The regional motion was not passed and some regional representatives later said that Wynne did not approve the Memorandum of Understanding (MOU) for the project by lending her signature to it, but only witnessed it – a claim that remains open to question because the MOU has never been made public despite requests by this journalist and others to have it disclosed so that citizens have a clearer idea of what understanding the China-based developers may have been given by officials in our region and province as to their future plans for the Thundering Water lands.
More recently, Wynne’s Minister of Natural Resources and Forestry, Kathryn McGarry, sent a letter to several local municipalities in Niagara and the City of Hamilton, deflecting their call on the province to launch a forensic/value for money audit and full investigation of the NPCA’s operations in the wake of growing public concerns and questions over how the Conservation Authority is using millions of dollars of tax money and how focused it actually is on protecting ecosystems in a key watershed in the lower Great Lakes.
In what many citizens in Niagara regarded as a dim-witted and insulting reply to local municipalities call on Wynne’s government to take action and investigate, McGarry directed local municipalities in Niagara and Hamilton to take their concerns back to those appointed (a majority of which were appointed by Niagara’s regional government) to the NPCA board – a board, by the way, that has launched a lawsuit against a private citizen in Niagara who has been calling for an independent audit of the NPCA.
Then this February, the chair of Niagara’s regional council, Al Caslin, sent a letter to Wynne, asking her for support in moving the Thundering Waters project around. Rather than informing Caslin that her government intends to see this proposed project through subjected to the planning scrutiny, including any future proceedings through the Ontario Municipal Board, Wynne replied by saying he would pass the contents of Caslin’s letter on to McGarry and others, before signing off to the regional chair with her “best wishes.”
Best wishes, by the way, is far from what Toronto Mayor John Tory got from the premier when he proposed imposing tolls on some main roads for commuters in order to help pay for maintaining the roads and encourage more people to get out of their cars and use public transit, and Wynne came in and said “No” to the tolls, despite the fact the roads were owned by the city.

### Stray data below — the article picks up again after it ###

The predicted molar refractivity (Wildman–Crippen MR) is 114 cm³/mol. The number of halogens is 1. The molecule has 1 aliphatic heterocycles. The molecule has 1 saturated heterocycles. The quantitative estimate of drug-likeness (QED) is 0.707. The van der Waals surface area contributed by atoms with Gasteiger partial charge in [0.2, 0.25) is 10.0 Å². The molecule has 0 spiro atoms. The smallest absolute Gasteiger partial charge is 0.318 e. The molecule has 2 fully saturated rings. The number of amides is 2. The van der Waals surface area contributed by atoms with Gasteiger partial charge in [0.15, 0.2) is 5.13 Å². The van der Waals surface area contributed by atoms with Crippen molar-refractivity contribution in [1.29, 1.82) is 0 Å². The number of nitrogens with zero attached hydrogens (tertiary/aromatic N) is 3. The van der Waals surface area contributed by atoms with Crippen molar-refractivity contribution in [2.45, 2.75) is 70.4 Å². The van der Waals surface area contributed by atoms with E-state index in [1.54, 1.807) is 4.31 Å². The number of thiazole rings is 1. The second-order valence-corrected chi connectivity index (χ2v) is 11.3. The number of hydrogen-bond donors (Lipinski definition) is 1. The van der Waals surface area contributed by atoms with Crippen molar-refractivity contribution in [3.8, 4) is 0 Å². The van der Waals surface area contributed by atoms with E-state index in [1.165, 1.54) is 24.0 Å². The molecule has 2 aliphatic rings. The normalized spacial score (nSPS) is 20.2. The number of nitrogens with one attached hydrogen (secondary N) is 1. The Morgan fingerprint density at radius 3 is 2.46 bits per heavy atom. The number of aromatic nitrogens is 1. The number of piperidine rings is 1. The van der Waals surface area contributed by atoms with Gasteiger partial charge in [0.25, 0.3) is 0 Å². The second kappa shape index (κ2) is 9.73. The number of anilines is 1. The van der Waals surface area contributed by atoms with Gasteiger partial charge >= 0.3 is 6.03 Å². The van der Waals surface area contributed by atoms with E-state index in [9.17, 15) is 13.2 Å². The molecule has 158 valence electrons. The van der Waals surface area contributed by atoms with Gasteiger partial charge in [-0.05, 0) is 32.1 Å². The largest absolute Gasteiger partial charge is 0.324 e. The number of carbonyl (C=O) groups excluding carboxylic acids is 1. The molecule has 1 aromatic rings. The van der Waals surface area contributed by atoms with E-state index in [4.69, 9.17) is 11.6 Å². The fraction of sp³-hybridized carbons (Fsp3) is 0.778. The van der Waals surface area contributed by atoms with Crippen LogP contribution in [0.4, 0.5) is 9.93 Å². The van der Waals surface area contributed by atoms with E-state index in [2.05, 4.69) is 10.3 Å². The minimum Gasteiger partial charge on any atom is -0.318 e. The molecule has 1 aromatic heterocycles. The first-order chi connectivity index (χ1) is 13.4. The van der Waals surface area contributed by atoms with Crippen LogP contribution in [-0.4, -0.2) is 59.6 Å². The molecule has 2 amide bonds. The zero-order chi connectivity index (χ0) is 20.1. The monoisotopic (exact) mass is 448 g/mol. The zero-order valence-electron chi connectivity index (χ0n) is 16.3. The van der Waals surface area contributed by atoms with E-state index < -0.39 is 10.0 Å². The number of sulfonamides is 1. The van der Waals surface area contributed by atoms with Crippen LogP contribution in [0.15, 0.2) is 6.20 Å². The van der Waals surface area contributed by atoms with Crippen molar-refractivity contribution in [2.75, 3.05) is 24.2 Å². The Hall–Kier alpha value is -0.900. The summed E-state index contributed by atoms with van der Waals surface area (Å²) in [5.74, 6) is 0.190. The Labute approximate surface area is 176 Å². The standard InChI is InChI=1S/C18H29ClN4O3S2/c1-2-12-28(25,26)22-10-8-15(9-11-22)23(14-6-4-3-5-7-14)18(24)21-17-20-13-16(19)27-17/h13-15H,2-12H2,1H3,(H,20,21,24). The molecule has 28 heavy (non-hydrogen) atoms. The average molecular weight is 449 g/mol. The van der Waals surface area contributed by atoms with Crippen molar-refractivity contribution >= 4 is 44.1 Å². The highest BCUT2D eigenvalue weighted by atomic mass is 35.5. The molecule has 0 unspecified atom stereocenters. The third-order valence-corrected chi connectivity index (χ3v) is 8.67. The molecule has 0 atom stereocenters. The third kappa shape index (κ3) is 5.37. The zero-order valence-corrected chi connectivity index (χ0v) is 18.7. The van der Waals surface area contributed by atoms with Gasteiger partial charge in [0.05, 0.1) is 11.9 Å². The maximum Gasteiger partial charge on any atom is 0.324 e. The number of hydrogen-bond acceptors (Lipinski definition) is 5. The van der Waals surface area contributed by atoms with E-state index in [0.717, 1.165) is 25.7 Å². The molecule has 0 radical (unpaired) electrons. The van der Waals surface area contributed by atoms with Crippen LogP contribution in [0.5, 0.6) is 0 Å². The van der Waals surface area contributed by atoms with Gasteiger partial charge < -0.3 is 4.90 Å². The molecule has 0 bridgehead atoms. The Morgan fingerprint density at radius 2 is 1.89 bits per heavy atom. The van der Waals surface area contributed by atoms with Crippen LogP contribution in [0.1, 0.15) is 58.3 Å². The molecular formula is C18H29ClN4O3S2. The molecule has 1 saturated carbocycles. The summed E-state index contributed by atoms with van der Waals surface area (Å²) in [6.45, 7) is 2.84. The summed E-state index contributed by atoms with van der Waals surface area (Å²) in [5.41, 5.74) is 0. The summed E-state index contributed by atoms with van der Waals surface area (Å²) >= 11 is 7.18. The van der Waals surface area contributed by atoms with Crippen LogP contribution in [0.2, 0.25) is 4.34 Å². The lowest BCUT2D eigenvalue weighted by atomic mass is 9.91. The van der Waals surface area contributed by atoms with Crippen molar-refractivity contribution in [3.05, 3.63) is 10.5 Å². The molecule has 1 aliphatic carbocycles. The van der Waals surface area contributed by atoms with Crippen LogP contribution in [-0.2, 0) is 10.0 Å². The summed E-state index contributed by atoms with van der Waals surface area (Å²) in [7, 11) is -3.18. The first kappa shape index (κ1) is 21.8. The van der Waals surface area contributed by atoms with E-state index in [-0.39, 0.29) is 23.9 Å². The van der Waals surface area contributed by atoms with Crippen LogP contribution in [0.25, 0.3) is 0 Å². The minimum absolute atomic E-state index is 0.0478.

Wynne certainly exercised power to tell the mayor of Toronto what he can and cannot do with roads owned by the city, but she and her Minister of Natural Resources and Forestry claim they have no power to audit the operations of an NPCA which exists under a piece of provincial legislation called the Ontario Conservation Act.
To compound all of this, the Wynne government is continuing to provide funds totalling $100,000 a year to the NPCA to oversee a long-running “Remedial Action Plan” for watersheds on the Ontario side of the Niagara River. This despite the fact that a professional watershed expert who was on the staff of the NPCA – a staff member named Jocelyn Baker who was held in high respect by citizens and environmental officials on both sides of the Canada-U.S. border – was recently let go by the NPCA for reasons that many outside the Conservation Authority fail to understand.
The NPCA is apparently in the process of replacing Baker, but why replace someone who has been held in such high regard by environment project workers in Environment Canada, the Ontario Ministry of Environment and others? It is just one more in a growing book of concerns around the way the NPCA does business, yet the Wynne government seems to have no trouble continuing to fund this body to do Remedial Action Plan (RAP) work the Canada-U.S. International Joint Commission considered important to the restoration of the Great Lakes.
And now, along with all this disappointing business with the Wynne government on the Ontario side of the border, we have Trump reading to virtually gut Great Lakes restoration efforts, in a freshwater basin vital to the health of tens of millions of people in both countries.
Like Congressman Higgins said, we all have to fight this because we all have a stake in keeping these Great Lakes and the watersheds that feed them safe for present and future generations.
Niagara At Large will have more on the Wynne government’s failure to deal responsibly with environmental protection issues in the Niagara/Hamilton region in the week ahead.